Known as the youngest female self made billionare, Sara Blakely came up with the idea for Spanx, after cutting the legs out of her stockings one day. Despite facing much discouragement from male manufacturers who didn’t see a need for Sara’s idea, the young entrepreneur used her entire life savings of $5000 towards researching and manufacturing the prototype. Because Sara was unable to afford a patent attorney at the time, she was left with no choice but to take it upon herself to study the necessary text books and write her own patent. Sales of her product expanded once the queen of media, Oprah Winfrey included Spanx on her list of favorite things one year, after receiving a heart felt letter from Sara detailing her story. Today, Sara is worth over $1 billion as a result of her determination, perseverance and most importantly, the good sense to secure a patent.

2. Nokia vs Apple – $1 billion +

via:geekaphone.com

via:geekaphone.com

Nokia was awarded more than $1 billion from Apple after winning a copyright infringement lawsuit that lasted 2 years. In addition to a one time settlement of about $1 billion, Nokia also receives further royalties of $13 per iPhone device sold in perpetuity. Apple has sold over 100 million iPhones since their launch. Fortunately for Nokia, they’d filed a patent back in 1999, covering the use of touchscreen technology in phones. Apple is far more popular than Nokia as far as cellular devices go, but a sale for Apple is a sale for Nokia, thanks to the person who made the wise decision to file a patent when they did.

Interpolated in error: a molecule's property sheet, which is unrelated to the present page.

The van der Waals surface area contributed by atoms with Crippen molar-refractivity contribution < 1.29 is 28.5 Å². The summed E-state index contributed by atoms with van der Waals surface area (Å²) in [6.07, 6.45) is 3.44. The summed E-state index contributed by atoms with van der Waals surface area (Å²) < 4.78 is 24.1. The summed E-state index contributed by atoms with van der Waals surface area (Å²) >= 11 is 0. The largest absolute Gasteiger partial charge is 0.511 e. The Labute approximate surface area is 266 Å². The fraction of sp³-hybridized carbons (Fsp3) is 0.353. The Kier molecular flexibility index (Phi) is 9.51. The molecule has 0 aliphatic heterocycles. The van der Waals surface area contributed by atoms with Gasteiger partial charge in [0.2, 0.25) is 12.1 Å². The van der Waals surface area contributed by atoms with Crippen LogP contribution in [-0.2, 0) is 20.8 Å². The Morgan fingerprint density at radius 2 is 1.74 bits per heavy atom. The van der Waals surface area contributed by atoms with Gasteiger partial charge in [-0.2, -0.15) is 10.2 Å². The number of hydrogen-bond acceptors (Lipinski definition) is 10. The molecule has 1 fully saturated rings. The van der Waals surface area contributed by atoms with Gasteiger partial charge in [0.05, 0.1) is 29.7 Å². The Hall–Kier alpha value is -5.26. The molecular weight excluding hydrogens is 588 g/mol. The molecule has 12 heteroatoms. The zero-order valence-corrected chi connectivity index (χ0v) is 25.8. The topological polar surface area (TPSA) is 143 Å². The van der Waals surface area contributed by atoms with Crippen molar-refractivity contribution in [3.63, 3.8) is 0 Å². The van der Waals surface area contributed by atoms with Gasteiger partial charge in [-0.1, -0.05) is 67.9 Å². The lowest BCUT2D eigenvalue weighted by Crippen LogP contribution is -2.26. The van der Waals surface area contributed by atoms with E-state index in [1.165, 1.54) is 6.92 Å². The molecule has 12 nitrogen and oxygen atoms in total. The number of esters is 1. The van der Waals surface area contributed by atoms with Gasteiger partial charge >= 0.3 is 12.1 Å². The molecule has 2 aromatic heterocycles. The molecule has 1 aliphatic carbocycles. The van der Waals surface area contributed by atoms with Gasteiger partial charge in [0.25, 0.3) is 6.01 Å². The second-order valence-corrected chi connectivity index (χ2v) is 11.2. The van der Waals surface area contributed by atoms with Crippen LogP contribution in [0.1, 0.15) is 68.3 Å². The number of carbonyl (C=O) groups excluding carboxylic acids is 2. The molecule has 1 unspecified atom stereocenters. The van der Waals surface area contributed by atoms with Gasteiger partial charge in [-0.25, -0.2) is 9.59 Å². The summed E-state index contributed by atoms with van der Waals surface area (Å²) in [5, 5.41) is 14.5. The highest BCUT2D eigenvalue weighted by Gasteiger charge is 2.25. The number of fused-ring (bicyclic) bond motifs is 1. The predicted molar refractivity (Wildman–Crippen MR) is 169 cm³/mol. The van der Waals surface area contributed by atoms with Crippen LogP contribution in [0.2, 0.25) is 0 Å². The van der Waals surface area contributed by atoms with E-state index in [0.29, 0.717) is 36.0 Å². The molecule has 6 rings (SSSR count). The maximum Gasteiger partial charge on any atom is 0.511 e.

1. Beanie Babies Ty Warner – $1.76 billion

Ty Warner’s Beanie Babies creation helped him to build an empire that became bigger than toy manufacturing giants, Hasbro and Mattel combined. While on vacation in Italy, Warner had an epiphany that inspired the invention of Beanie Babies. Ty used brilliant marketing tactics like limited editions, and secret releases to build anticipation and create excitement around the toy. At the height of Beanie Babies’ popularity in 1995, Warner’s invention was turning in profits of over $700 million. Since expanding his empire to include Four Seasons hotels in NYC, as well as a few resorts, the former failed actor is worth $1.76 billion.